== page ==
Fighting continues between Israel and the Lebanese radical group Hezbollah. The conflict erupted after a raid by Hezbollah terrorists into Israel in which eight Israeli soldiers were killed and two were kidnapped.
White House spokesman Tony Snow says any attempt to stop the violence must take into account Hezbollah's role in starting it:
"It's the responsibility of Hezbollah, which not only began this by crossing over into Israeli soil and kidnapping soldiers and also firing rockets into Israel – Israel does have a right to defend itself – but, furthermore, using the people of south Lebanon. . . .as human shields, putting rockets in their houses and radars on their barns, saying, in effect, if you're going to fight against us, you're going to have to go after civilians. And we are deeply, deeply concerned about the loss of civilian life. . . .We'd love to have a cease-fire. But Hezbollah has to be part of it. And, at this point, there's no indication that Hezbollah intends to lay down arms."
Mr. Snow says the United States has been working actively "with parties throughout the region and also around the world" to restore peace "at the earliest possible date":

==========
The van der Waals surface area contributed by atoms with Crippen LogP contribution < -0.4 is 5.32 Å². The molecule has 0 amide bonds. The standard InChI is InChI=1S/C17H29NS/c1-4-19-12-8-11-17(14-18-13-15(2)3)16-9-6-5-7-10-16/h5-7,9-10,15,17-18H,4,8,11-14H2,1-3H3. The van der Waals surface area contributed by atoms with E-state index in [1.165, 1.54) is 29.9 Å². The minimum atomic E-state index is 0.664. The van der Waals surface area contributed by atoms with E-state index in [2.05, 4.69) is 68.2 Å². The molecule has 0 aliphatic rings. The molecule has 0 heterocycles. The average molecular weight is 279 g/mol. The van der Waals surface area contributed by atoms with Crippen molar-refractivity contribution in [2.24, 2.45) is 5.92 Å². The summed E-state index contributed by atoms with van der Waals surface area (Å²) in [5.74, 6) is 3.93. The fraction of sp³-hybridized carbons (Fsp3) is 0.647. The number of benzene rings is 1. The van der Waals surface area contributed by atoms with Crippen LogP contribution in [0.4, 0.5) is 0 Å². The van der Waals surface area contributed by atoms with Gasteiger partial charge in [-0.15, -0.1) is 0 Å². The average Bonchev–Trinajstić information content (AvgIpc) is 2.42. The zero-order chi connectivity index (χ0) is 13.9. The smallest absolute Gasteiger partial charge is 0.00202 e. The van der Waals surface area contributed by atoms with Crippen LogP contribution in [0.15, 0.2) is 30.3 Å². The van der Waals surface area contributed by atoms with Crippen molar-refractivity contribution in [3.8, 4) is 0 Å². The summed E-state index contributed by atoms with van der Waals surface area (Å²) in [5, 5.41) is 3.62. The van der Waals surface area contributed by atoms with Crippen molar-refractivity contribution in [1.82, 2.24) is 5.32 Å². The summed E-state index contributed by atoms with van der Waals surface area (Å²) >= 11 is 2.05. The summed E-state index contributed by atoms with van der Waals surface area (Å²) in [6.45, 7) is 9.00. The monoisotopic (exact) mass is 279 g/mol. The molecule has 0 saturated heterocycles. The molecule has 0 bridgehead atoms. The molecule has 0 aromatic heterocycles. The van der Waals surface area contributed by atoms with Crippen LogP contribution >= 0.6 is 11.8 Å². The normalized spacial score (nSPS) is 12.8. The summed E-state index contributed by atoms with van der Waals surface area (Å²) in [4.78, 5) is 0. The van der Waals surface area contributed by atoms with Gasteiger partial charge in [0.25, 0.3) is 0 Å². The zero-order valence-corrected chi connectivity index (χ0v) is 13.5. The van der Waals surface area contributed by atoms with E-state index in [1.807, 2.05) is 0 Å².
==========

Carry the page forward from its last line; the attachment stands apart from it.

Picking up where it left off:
"Trying to get everybody to exercise what leverage they may [have], especially on Hezbollah and its sponsors, Syria and Iran, to make sure that there can be a peaceful resolution that also preserves the government of Lebanon and creates the conditions in the long run to make sure that the Lebanese people have a prosperous and democratic way forward."
U.S. State Department spokesman Sean McCormack says that the key to ending the crisis is "something that changes the strategic picture in that part of the region." Says Mr. McCormack, "You don't want to hand the keys back to Hezbollah so that they control the situation where, when they decide, they can throw the region into a state of instability and violence, and innocent life is lost."
The preceding was an editorial reflecting the views of the United States Government.